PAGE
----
After giving birth, or ‘postpartum’, your body goes through many changes – but hair loss can come as a surprise.
You might be worried when you see hair coming out when you brush or wash it, but rest assured that postpartum hair loss is completely normal.
Read on to learn why this is, what to expect, and what you can do to look after your hair.
What causes postpartum hair loss?
As with many things pregnancy-related, your hormones affect your hair both during pregnancy and after the birth.
While you’re pregnant, your levels of several hormones rise, including oestrogen, progesterone, oxytocin, and prolactin. It’s the increase in oestrogen that stops your hair falling out at its usual rate (which is generally between 50 and 100 hairs a day).
An increase in blood volume and circulation will also mean your hair falls out less than usual during pregnancy. In fact, many people find that their hair is particularly thick and shiny.
After you have your baby, however, your oestrogen and progesterone levels will quickly drop back to normal. Your blood volume also decreases in the weeks following the birth. This means your hair will start falling out again – and it can sometimes seem like you’re losing more than usual.
How much postpartum hair loss is normal?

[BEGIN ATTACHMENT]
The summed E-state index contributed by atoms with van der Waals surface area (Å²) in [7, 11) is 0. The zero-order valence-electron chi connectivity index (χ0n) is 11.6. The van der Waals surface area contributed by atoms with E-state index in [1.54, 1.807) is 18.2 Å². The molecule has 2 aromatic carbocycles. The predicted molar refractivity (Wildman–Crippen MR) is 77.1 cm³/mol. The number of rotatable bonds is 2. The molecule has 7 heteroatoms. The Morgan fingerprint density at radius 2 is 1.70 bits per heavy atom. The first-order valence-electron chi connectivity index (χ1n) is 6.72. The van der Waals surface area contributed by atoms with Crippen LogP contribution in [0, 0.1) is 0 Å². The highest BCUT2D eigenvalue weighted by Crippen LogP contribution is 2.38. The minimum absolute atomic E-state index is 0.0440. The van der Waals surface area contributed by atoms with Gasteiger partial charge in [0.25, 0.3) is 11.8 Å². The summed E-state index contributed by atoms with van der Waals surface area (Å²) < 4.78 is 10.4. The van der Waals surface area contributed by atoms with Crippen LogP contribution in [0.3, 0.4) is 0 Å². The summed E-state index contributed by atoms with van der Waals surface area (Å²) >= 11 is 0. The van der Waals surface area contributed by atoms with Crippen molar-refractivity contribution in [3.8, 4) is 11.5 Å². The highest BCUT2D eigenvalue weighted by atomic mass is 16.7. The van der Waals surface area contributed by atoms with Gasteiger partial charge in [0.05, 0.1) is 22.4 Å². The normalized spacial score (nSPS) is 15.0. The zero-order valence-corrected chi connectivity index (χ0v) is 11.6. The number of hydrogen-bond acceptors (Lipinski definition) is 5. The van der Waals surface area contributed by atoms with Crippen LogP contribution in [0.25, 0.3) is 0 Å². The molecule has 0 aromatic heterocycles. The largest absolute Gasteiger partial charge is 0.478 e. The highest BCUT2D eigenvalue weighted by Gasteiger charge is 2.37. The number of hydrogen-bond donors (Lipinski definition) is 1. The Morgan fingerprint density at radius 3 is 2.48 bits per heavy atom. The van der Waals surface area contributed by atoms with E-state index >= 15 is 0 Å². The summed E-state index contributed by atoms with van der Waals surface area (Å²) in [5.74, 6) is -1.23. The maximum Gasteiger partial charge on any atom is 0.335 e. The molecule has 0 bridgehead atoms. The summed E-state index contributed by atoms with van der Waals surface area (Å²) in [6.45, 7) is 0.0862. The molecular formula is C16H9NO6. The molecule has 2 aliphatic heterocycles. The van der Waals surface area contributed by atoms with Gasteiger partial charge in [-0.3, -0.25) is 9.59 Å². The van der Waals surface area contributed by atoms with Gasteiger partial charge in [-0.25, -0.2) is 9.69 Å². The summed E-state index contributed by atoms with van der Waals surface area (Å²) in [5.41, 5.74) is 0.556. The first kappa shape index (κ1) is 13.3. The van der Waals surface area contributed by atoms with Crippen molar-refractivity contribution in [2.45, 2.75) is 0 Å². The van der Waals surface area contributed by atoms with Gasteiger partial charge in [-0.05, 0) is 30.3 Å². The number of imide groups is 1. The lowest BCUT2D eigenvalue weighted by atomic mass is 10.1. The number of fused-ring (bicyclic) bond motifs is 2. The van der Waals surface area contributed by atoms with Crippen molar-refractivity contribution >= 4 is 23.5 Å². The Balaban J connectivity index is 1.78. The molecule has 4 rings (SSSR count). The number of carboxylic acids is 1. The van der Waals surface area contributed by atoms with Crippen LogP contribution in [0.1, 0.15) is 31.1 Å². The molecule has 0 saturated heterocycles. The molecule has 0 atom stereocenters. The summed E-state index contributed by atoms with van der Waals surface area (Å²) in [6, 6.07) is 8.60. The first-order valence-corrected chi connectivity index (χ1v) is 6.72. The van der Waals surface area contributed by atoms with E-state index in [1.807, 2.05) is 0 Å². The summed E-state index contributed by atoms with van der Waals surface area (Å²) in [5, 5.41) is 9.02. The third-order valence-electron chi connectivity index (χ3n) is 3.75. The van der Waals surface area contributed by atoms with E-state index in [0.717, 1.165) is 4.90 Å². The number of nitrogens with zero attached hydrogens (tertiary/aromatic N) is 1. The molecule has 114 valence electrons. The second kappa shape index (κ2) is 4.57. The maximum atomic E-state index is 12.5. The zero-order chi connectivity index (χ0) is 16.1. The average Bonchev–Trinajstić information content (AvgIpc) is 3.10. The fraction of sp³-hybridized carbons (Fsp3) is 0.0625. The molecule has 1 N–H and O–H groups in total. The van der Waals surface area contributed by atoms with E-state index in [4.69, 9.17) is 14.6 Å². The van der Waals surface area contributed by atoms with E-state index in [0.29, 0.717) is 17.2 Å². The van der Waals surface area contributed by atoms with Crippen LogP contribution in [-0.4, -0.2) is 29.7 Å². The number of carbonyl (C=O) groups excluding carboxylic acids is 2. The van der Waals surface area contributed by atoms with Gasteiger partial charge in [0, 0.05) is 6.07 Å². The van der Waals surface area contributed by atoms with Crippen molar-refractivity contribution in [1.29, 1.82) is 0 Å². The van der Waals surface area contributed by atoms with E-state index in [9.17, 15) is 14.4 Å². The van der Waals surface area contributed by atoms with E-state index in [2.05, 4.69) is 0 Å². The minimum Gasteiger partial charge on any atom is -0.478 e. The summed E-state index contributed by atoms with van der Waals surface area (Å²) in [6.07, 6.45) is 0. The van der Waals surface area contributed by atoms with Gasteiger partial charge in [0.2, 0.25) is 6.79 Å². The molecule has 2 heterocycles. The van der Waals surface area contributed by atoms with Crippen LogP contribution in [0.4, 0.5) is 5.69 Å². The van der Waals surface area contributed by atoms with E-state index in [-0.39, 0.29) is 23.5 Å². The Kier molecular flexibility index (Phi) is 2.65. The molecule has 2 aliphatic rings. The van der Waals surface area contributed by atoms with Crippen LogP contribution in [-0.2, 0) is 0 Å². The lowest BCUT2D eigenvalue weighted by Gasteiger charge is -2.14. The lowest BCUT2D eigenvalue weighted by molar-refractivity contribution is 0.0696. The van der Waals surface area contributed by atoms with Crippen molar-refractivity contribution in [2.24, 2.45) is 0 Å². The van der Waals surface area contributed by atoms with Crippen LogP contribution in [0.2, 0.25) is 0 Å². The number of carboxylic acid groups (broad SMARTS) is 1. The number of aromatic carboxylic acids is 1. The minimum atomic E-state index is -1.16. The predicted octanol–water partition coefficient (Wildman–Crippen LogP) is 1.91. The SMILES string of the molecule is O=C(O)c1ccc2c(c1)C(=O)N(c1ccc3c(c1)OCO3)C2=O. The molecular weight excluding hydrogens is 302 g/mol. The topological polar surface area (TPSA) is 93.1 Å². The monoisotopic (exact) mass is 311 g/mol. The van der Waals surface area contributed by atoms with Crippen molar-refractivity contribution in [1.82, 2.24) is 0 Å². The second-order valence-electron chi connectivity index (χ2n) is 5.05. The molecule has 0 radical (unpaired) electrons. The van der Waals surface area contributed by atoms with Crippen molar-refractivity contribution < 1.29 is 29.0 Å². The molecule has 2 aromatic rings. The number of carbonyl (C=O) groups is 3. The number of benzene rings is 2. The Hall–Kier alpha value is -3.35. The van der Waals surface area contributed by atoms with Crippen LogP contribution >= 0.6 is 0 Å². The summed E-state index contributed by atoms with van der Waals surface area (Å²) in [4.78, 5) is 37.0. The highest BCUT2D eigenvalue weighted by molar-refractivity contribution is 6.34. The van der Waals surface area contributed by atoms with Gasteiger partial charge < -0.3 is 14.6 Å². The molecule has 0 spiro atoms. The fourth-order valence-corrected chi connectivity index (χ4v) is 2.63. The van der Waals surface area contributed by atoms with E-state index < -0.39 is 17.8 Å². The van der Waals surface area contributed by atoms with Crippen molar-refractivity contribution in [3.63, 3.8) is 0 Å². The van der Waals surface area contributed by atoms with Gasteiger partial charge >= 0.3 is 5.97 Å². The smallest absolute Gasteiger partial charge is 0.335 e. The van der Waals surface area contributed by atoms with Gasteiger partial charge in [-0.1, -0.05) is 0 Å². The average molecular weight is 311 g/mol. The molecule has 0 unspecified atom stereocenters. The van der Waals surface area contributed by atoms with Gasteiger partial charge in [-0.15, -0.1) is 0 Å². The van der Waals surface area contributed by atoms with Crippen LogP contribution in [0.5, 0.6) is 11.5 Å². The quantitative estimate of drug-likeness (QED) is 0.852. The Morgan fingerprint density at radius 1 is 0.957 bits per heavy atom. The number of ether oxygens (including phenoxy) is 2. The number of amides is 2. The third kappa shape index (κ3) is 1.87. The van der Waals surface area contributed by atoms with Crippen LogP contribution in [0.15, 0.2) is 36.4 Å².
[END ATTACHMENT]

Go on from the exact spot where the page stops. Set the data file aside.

Your hair will be making up for all the time it wasn’t able to shed while you were pregnant, so it may feel like it’s coming out in larger clumps than usual.
However, you probably won’t lose more hair than you normally would over the course of 9 months. It just seems like more, because it’s falling out in a shorter period of time.
So, how long does postpartum hair loss last? Well, it starts any time after the birth and can last for up to a year, but it normally peaks when your baby is about 4 months old.
What can you do about postpartum hair loss?
If you’re wondering how to prevent postpartum hair loss, there’s no specific ‘treatment’. But there are things you can do to help keep your hair healthy, including:
- eating a balanced diet that includes plenty of fruit, vegetables and healthy proteins. Foods that contain vitamins and nutrients that may be good for hair health include:
- eggs – for vitamin D
- oily fish – for omega-3s and magnesium
- dark green leafy vegetables – for iron and vitamin C
- sweet potatoes and carrots – for beta carotene
- avoiding too much styling with heat (such as a hairdryer) or brushing, as this can damage your hair, especially when it’s wet
When to seek medical advice
In most cases, postpartum hair loss isn’t a cause for concern. But If you’re particularly worried about it, or it’s still happening more than a year after the birth, it’s a good idea to check in with your doctor.
You should also get medical advice about hair loss if:
- you have sudden hair loss
- you get bald patches
- you’re losing hair in big clumps
- your head also itches or burns
Your doctor will be able to check that there isn’t another reason for your hair loss and advise on suitable treatment options, if necessary.
- postpartum hair loss is completely normal
- hormones cause changes to your hair during and after pregnancy
- it may feel like you’re losing a lot of hair after the birth, but it won’t usually be more than you would have lost over 9 months
- postpartum hair loss usually stops by the time your baby is 1 year old
- eating a balanced diet can help to keep your hair healthy
- speak to your doctor if you’re worried about your hair loss